At What Age Should Your Child First Visit the Dentist?
According to a recent survey on American oral health, it is common in the United States for American children to not see their family dentist until they are over the age of 2 years old. However, this is actually far later than is recommended by dental professionals. This survey also revealed that approximately 34% of children had not seen the dentist yet at all. The American Academy of Pediatric Dentistry (AAPD) recommends that children go to the dentist within six months after their first tooth erupts or before they are 1 year old. Baby teeth typically start to grow in around 6 months.
Baby Teeth are Important
It is a common misconception that children do not need to visit the dentist because the children are too young and don’t have a full mouth of teeth yet. The other issue preventing children from seeing a dentist may be the lack of dental insurance for the young children. Despite what most believe, it is actually very important to visit the dentist and have their help keeping primary (or “baby”) teeth healthy and in place until they are lost naturally. Baby teeth are important for many reasons including:
- Helping children learn to chew properly to maintain good nutrition.
- Helping children learn to speak properly.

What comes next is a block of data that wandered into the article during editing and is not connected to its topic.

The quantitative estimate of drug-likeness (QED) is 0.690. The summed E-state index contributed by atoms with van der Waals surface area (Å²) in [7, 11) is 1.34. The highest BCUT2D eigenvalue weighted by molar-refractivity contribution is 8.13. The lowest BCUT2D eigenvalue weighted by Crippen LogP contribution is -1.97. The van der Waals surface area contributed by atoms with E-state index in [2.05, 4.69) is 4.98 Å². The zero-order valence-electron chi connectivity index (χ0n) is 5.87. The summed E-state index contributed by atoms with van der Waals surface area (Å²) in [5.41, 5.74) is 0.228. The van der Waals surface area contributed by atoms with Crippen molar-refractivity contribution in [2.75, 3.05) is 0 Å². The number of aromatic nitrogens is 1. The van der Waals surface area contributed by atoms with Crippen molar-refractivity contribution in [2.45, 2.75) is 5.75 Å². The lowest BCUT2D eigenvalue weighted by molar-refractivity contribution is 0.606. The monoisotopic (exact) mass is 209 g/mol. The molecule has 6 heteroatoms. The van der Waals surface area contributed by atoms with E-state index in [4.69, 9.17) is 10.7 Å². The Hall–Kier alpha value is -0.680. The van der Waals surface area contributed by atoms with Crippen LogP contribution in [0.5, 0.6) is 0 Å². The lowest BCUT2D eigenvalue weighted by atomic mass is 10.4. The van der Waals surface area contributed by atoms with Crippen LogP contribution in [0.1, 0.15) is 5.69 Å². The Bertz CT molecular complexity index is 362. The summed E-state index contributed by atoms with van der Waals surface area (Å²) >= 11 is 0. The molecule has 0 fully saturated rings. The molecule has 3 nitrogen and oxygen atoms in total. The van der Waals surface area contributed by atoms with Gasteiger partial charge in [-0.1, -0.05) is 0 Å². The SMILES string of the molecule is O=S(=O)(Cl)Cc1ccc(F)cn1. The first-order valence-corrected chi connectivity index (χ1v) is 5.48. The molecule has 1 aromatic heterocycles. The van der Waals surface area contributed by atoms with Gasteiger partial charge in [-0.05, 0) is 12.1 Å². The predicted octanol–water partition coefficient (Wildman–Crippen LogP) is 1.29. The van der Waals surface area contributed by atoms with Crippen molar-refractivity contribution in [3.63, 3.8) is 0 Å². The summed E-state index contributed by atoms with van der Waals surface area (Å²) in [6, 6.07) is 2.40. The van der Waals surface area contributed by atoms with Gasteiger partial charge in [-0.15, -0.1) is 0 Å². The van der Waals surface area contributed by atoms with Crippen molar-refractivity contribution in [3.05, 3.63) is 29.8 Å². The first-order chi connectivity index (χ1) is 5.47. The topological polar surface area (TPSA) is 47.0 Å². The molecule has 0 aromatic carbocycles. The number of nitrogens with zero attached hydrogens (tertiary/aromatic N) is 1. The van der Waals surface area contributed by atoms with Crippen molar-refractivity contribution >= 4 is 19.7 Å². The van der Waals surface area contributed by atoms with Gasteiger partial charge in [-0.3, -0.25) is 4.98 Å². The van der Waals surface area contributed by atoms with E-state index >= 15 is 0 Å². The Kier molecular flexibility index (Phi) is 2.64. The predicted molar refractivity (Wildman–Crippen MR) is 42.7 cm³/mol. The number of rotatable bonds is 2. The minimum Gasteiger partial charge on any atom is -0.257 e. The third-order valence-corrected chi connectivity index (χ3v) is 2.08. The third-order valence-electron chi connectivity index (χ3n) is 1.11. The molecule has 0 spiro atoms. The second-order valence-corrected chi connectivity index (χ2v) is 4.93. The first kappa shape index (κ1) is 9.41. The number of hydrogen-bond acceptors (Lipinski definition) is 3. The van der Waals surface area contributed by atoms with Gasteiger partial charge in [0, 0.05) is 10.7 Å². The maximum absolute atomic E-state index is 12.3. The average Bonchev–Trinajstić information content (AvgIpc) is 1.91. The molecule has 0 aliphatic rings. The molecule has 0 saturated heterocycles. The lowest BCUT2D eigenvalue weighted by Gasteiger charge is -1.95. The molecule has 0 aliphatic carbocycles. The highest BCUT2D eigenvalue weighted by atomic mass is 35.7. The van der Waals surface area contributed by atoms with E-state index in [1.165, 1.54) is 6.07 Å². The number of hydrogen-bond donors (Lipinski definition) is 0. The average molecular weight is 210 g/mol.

- Helping save space for permanent teeth.
- Promoting a healthy smile that helps children develop good self-esteem.
Baby teeth are important not only to immediate health, but to lifelong oral health. These teeth and visits the dentist also play a role in helping to learn good oral hygiene habits, such as proper techniques for brushing and flossing, that will ensure lifelong oral health.
The First Visit to the Dentist
The first dentist visit is an important experience for the parents and the child. The first visit is an important opportunity for parents to learn how best to care for their children’s teeth. For the child, if they begin visiting the dentist when their first tooth erupts, then they are too young to be nervous. By establishing this routine early, you can avoid the anxiety that may develop when the child is older and has never been to the dentist before. In addition to starting early, there are a few things you can do to reduce the fear of the dentist, including:
- Give your child a preview. One way to give your child some exposure without them receiving any dental care is to take your child with you to your next dental visit so they can see you having your teeth examined.
- Learn more about it. There are many books and online resources geared toward teaching children more about dental health and dentist visits.
- Play dentist. Take turns being the dentist and the patient with your child. Examine each other’s teeth or use your fingers to count teeth so that your child will be familiar with having a dentist examine their mouth.
- Plan ahead. Plan ahead so that the dental visit isn’t rushed, and make sure your child gets enough sleep before the visit so that he or she feels relaxed and comfortable.
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